Before taking your child to get the piercing, consider if there’s a goal you could implement that your child needs to reach beforehand. This is common practice with Motyka’s teen clients, and it’s a shift from what he’s seen in the past.

“Parents who were totally against the piercings are setting parameters or rewarding them for good behavior,” he explains.

When he does have teen clients, many times they are looking to get a piercing because they received straight A’s or reached another goal. Their parents aren’t necessarily thrilled at the idea, but use the piercing as a way to motivate their kids to set and reach their goals.

“If there are certain parameters set then it’s OK to offer that reward,” he says.

Visit the parlor and piercer

After your child has met the goal, thought about the idea for a while and picked out a parlor, consider setting up a consultation and meeting with your piercer.

“There’s going to be a lot of anxiety at first,” Motyka says. “The experience of going to the establishment will help the teen and their parents feel more comfortable.”

Once you’re at the parlor for a consultation, the piercer should be professional, but personable, and should answer all of your questions.

“The right piercer should have so many qualities,” he explains. “They should have an outgoing personality and really connect with their clients. I get that people are nervous and I try to ease them from that.”

If you like your piercer and they answer all of your questions, the final step – before setting up the appointment, according to WebMD – is to make sure that the shop looks clean and that the piercer washes their hands, wears gloves and uses either sterilized or one-time use equipment.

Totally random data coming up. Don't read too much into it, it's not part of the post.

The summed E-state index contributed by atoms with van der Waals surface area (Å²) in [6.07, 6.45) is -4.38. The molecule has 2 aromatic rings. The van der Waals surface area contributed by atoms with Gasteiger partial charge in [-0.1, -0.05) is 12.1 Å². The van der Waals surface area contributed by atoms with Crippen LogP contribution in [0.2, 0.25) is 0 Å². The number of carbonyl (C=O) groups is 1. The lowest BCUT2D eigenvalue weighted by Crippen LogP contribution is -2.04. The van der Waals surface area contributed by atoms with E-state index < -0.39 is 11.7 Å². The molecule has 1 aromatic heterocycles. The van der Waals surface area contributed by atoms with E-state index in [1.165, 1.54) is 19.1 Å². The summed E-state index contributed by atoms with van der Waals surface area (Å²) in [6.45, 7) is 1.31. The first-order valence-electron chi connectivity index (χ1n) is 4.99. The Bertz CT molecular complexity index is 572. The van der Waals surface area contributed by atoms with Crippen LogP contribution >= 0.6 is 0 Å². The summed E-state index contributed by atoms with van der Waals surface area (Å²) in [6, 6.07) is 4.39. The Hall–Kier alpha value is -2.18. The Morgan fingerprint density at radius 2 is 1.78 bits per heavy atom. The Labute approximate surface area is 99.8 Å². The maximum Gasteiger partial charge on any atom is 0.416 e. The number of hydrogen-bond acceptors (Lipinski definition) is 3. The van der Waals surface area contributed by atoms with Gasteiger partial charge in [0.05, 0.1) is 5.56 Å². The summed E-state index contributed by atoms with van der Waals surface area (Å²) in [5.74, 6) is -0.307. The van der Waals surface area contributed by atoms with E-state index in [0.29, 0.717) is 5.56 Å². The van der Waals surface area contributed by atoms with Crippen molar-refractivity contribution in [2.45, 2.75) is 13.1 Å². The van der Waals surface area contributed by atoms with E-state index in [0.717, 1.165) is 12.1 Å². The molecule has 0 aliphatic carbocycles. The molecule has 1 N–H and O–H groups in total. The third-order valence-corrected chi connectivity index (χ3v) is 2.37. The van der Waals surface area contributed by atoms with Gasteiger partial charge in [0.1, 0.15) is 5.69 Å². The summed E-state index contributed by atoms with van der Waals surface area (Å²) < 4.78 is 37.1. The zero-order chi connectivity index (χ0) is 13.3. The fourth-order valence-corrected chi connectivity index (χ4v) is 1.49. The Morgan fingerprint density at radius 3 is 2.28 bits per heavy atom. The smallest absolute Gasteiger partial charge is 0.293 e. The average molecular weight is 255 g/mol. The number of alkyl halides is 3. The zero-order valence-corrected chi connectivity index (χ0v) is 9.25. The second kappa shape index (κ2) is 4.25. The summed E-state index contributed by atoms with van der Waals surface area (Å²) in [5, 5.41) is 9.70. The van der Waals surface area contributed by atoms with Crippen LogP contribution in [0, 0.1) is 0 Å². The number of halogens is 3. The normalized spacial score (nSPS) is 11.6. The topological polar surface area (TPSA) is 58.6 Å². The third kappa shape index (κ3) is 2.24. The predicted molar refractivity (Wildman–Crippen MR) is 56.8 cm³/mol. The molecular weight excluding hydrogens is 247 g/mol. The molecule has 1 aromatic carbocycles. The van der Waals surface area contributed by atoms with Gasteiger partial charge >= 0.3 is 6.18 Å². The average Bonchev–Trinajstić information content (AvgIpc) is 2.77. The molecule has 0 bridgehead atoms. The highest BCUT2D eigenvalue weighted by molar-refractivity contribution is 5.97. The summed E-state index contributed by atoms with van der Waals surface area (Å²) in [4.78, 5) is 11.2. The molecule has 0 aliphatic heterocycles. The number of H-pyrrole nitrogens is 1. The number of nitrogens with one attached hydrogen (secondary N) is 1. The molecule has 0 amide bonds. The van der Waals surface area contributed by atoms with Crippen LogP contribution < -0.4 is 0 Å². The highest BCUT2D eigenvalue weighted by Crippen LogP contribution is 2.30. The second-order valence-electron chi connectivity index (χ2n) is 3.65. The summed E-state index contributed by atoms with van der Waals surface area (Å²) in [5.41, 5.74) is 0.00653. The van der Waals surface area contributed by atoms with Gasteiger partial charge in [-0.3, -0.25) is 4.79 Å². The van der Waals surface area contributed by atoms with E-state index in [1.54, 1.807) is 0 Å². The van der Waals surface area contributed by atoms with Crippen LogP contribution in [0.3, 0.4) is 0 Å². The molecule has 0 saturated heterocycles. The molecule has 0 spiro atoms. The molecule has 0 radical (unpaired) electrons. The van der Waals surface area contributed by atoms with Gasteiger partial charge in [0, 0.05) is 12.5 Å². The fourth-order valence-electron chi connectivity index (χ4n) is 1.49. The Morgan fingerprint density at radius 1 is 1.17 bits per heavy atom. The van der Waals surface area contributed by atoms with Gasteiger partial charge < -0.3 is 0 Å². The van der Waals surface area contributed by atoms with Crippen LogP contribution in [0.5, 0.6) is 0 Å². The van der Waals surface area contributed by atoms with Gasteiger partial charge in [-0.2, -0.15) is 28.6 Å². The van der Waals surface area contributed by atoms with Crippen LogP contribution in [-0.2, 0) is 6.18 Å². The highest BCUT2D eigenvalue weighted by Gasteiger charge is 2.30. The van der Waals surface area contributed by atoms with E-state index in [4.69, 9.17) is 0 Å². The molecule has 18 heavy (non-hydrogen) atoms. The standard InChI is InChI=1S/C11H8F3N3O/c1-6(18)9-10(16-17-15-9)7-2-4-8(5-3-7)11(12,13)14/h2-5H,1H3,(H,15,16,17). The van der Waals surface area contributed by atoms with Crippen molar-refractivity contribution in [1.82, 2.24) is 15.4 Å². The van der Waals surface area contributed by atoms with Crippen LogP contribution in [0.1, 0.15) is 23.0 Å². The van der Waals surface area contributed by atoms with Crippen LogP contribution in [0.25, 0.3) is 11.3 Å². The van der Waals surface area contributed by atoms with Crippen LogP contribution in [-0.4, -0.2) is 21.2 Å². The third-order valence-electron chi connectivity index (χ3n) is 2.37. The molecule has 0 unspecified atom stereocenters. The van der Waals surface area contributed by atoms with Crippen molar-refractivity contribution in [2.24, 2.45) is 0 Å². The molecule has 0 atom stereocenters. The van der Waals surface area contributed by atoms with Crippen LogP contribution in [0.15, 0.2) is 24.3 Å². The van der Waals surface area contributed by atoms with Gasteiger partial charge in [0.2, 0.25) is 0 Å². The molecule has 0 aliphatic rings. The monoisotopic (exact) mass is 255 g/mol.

Procedure and aftercare

In order for a minor to get a piercing, they must have proper parental consent. This means that a parent must be present and must bring a copy of the minor’s birth certificate and photo ID for both themselves and the minor. They will also have to fill out and sign paperwork in the shop.

Your piercer will then take you through the aftercare procedures for that particular piercing.

“The aftercare is important and the person being pierced is responsible for it,” Motyka says. “We recommend using sodium chloride that is iodine-free (sea salt) and water.”

Healing times vary widely based on the type of piercing. Earlobes take six to eight weeks, while the nostril takes two to four months, according to WebMD.

All piercings will be sore for several days following the procedure, Motyka says.

A piercer will clean and prep the area before piercing with a sterile needle and will insert surgical-grade jewelry in the new piercing.

“Most piercings only take a few seconds to do,” Motyka says.

What to watch out for

While your piercing is healing, there are a few things that you should avoid, according to WebMD.

  • Do not pick or touch the piercing.
  • Do not use alcohol or peroxide. This can cause chemical burns, according to Motyka, and can break down amino acids that aid in healing.
  • Don’t use public pools or hot tubs as it’s healing.
  • Don’t use makeup on or near the piercing .
  • Don’t wear tight clothing over the piercing.

Pain and swelling after a piercing is normal, but if the pain does not go away in a couple of days, or if there’s excessive bleeding, redness or foul-smelling discharge, leave the jewelry in and seek medical attention.

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Teenagers and Piercings: What You Should Know